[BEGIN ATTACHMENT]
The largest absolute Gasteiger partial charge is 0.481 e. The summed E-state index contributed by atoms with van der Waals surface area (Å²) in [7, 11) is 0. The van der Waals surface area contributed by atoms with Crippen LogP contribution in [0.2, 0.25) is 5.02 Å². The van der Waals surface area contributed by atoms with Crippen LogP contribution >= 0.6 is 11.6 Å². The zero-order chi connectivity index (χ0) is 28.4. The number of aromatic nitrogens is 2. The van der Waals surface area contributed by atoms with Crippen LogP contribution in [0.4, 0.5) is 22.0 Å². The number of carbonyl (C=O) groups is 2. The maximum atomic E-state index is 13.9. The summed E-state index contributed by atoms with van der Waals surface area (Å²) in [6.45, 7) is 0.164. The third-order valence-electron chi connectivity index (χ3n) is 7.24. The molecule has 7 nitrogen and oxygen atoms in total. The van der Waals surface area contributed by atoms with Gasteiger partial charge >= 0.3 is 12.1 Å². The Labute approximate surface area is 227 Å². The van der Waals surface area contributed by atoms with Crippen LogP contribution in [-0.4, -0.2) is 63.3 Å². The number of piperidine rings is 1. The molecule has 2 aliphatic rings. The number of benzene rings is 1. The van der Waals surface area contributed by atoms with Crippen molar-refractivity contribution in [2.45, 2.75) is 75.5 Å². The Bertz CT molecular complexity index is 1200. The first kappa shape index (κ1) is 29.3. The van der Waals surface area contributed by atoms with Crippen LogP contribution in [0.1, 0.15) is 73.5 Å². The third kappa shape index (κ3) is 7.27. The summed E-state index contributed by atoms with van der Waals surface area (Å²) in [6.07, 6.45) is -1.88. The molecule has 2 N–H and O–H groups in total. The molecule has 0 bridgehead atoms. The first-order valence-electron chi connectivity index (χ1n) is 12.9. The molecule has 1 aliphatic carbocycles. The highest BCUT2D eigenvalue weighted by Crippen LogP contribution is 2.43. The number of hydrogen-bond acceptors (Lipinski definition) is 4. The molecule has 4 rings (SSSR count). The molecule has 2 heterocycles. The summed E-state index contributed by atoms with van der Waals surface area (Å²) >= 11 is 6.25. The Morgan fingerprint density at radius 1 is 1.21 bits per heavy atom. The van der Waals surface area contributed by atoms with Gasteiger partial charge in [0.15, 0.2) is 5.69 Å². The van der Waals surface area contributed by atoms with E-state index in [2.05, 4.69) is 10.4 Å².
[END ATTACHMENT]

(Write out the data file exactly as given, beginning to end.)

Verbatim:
The largest absolute Gasteiger partial charge is 0.481 e. The summed E-state index contributed by atoms with van der Waals surface area (Å²) in [7, 11) is 0. The van der Waals surface area contributed by atoms with Crippen LogP contribution in [0.2, 0.25) is 5.02 Å². The van der Waals surface area contributed by atoms with Crippen LogP contribution >= 0.6 is 11.6 Å². The zero-order chi connectivity index (χ0) is 28.4. The number of aromatic nitrogens is 2. The van der Waals surface area contributed by atoms with Crippen LogP contribution in [0.4, 0.5) is 22.0 Å². The number of carbonyl (C=O) groups is 2. The maximum atomic E-state index is 13.9. The summed E-state index contributed by atoms with van der Waals surface area (Å²) in [6.45, 7) is 0.164. The third-order valence-electron chi connectivity index (χ3n) is 7.24. The molecule has 7 nitrogen and oxygen atoms in total. The van der Waals surface area contributed by atoms with Gasteiger partial charge >= 0.3 is 12.1 Å². The Labute approximate surface area is 227 Å². The van der Waals surface area contributed by atoms with Crippen LogP contribution in [-0.4, -0.2) is 63.3 Å². The number of piperidine rings is 1. The molecule has 2 aliphatic rings. The number of benzene rings is 1. The van der Waals surface area contributed by atoms with Crippen molar-refractivity contribution in [2.45, 2.75) is 75.5 Å². The Bertz CT molecular complexity index is 1200. The first kappa shape index (κ1) is 29.3. The van der Waals surface area contributed by atoms with Crippen LogP contribution in [0.1, 0.15) is 73.5 Å². The third kappa shape index (κ3) is 7.27. The summed E-state index contributed by atoms with van der Waals surface area (Å²) in [6.07, 6.45) is -1.88. The molecule has 2 N–H and O–H groups in total. The molecule has 0 bridgehead atoms. The first-order valence-electron chi connectivity index (χ1n) is 12.9. The molecule has 1 aliphatic carbocycles. The highest BCUT2D eigenvalue weighted by Crippen LogP contribution is 2.43. The number of hydrogen-bond acceptors (Lipinski definition) is 4. The molecule has 4 rings (SSSR count). The molecule has 2 heterocycles. The summed E-state index contributed by atoms with van der Waals surface area (Å²) >= 11 is 6.25. The Morgan fingerprint density at radius 1 is 1.21 bits per heavy atom. The van der Waals surface area contributed by atoms with Gasteiger partial charge in [0.15, 0.2) is 5.69 Å². The van der Waals surface area contributed by atoms with E-state index in [2.05, 4.69) is 10.4 Å².